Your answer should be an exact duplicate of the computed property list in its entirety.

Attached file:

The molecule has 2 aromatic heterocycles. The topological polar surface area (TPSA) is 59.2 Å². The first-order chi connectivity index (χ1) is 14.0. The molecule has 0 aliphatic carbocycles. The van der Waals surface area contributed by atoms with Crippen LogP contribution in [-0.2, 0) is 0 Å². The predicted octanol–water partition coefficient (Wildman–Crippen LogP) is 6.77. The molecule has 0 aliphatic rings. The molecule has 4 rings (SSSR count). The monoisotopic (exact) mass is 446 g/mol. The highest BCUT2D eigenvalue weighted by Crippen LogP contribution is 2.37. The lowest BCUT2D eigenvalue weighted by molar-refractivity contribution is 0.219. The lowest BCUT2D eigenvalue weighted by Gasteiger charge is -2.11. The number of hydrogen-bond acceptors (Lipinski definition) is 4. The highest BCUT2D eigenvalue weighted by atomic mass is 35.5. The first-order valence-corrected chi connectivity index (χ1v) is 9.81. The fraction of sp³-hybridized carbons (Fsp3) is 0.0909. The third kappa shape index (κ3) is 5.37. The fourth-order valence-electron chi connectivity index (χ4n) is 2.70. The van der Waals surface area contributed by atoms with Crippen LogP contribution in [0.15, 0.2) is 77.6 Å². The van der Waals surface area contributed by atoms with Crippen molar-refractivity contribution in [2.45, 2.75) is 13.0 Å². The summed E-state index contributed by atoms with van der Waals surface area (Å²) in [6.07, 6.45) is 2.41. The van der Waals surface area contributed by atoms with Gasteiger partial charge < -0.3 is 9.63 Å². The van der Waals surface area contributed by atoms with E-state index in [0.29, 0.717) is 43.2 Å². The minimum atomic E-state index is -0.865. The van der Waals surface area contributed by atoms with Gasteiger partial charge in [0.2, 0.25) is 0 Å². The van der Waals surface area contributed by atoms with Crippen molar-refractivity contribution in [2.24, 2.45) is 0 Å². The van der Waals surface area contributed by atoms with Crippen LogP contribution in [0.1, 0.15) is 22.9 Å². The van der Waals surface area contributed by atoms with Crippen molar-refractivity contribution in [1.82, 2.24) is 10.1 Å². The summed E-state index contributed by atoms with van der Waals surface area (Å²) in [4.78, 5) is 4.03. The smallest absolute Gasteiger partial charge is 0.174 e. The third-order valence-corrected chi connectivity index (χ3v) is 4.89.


The molecule has 2 aromatic heterocycles. The topological polar surface area (TPSA) is 59.2 Å². The first-order chi connectivity index (χ1) is 14.0. The molecule has 0 aliphatic carbocycles. The van der Waals surface area contributed by atoms with Crippen LogP contribution in [-0.2, 0) is 0 Å². The predicted octanol–water partition coefficient (Wildman–Crippen LogP) is 6.77. The molecule has 0 aliphatic rings. The molecule has 4 rings (SSSR count). The monoisotopic (exact) mass is 446 g/mol. The highest BCUT2D eigenvalue weighted by Crippen LogP contribution is 2.37. The lowest BCUT2D eigenvalue weighted by molar-refractivity contribution is 0.219. The lowest BCUT2D eigenvalue weighted by Gasteiger charge is -2.11. The number of hydrogen-bond acceptors (Lipinski definition) is 4. The highest BCUT2D eigenvalue weighted by atomic mass is 35.5. The first-order valence-corrected chi connectivity index (χ1v) is 9.81. The fraction of sp³-hybridized carbons (Fsp3) is 0.0909. The third kappa shape index (κ3) is 5.37. The fourth-order valence-electron chi connectivity index (χ4n) is 2.70. The van der Waals surface area contributed by atoms with Crippen LogP contribution in [0.15, 0.2) is 77.6 Å². The van der Waals surface area contributed by atoms with Crippen molar-refractivity contribution in [2.45, 2.75) is 13.0 Å². The summed E-state index contributed by atoms with van der Waals surface area (Å²) in [6.07, 6.45) is 2.41. The van der Waals surface area contributed by atoms with Gasteiger partial charge < -0.3 is 9.63 Å². The van der Waals surface area contributed by atoms with E-state index in [0.29, 0.717) is 43.2 Å². The minimum atomic E-state index is -0.865. The van der Waals surface area contributed by atoms with Gasteiger partial charge in [0.2, 0.25) is 0 Å². The van der Waals surface area contributed by atoms with Crippen molar-refractivity contribution in [2.24, 2.45) is 0 Å². The van der Waals surface area contributed by atoms with Crippen LogP contribution in [0.1, 0.15) is 22.9 Å². The van der Waals surface area contributed by atoms with Crippen molar-refractivity contribution in [1.82, 2.24) is 10.1 Å². The summed E-state index contributed by atoms with van der Waals surface area (Å²) in [4.78, 5) is 4.03. The smallest absolute Gasteiger partial charge is 0.174 e. The third-order valence-corrected chi connectivity index (χ3v) is 4.89.